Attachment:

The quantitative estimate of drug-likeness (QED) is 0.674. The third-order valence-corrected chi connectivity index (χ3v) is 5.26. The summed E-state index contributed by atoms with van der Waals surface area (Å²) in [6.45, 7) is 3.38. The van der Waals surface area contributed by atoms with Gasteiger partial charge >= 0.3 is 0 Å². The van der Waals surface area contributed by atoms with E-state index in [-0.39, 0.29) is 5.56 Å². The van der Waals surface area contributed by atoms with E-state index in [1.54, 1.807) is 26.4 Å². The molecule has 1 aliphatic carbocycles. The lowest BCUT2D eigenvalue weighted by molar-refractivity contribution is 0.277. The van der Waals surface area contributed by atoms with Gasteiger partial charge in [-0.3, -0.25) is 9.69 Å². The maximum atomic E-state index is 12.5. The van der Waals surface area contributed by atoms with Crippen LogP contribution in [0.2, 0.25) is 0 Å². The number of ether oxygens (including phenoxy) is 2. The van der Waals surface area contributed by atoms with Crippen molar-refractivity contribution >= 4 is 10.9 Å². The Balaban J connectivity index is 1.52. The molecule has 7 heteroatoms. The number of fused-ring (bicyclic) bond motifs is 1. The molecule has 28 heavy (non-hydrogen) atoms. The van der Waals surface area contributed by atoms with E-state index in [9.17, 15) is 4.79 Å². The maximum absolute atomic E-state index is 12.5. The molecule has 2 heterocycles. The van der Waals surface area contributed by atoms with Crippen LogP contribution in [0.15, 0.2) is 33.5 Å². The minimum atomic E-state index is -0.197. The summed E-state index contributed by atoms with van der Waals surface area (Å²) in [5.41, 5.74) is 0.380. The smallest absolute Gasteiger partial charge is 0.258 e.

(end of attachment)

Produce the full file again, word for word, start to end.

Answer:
The quantitative estimate of drug-likeness (QED) is 0.674. The third-order valence-corrected chi connectivity index (χ3v) is 5.26. The summed E-state index contributed by atoms with van der Waals surface area (Å²) in [6.45, 7) is 3.38. The van der Waals surface area contributed by atoms with Gasteiger partial charge >= 0.3 is 0 Å². The van der Waals surface area contributed by atoms with E-state index in [-0.39, 0.29) is 5.56 Å². The van der Waals surface area contributed by atoms with E-state index in [1.54, 1.807) is 26.4 Å². The molecule has 1 aliphatic carbocycles. The lowest BCUT2D eigenvalue weighted by molar-refractivity contribution is 0.277. The van der Waals surface area contributed by atoms with Gasteiger partial charge in [-0.3, -0.25) is 9.69 Å². The maximum atomic E-state index is 12.5. The van der Waals surface area contributed by atoms with Crippen LogP contribution in [0.2, 0.25) is 0 Å². The number of ether oxygens (including phenoxy) is 2. The van der Waals surface area contributed by atoms with Crippen molar-refractivity contribution >= 4 is 10.9 Å². The Balaban J connectivity index is 1.52. The molecule has 7 heteroatoms. The number of fused-ring (bicyclic) bond motifs is 1. The molecule has 28 heavy (non-hydrogen) atoms. The van der Waals surface area contributed by atoms with E-state index in [9.17, 15) is 4.79 Å². The maximum absolute atomic E-state index is 12.5. The molecule has 2 heterocycles. The van der Waals surface area contributed by atoms with Crippen LogP contribution in [0.15, 0.2) is 33.5 Å². The minimum atomic E-state index is -0.197. The summed E-state index contributed by atoms with van der Waals surface area (Å²) in [5.41, 5.74) is 0.380. The smallest absolute Gasteiger partial charge is 0.258 e.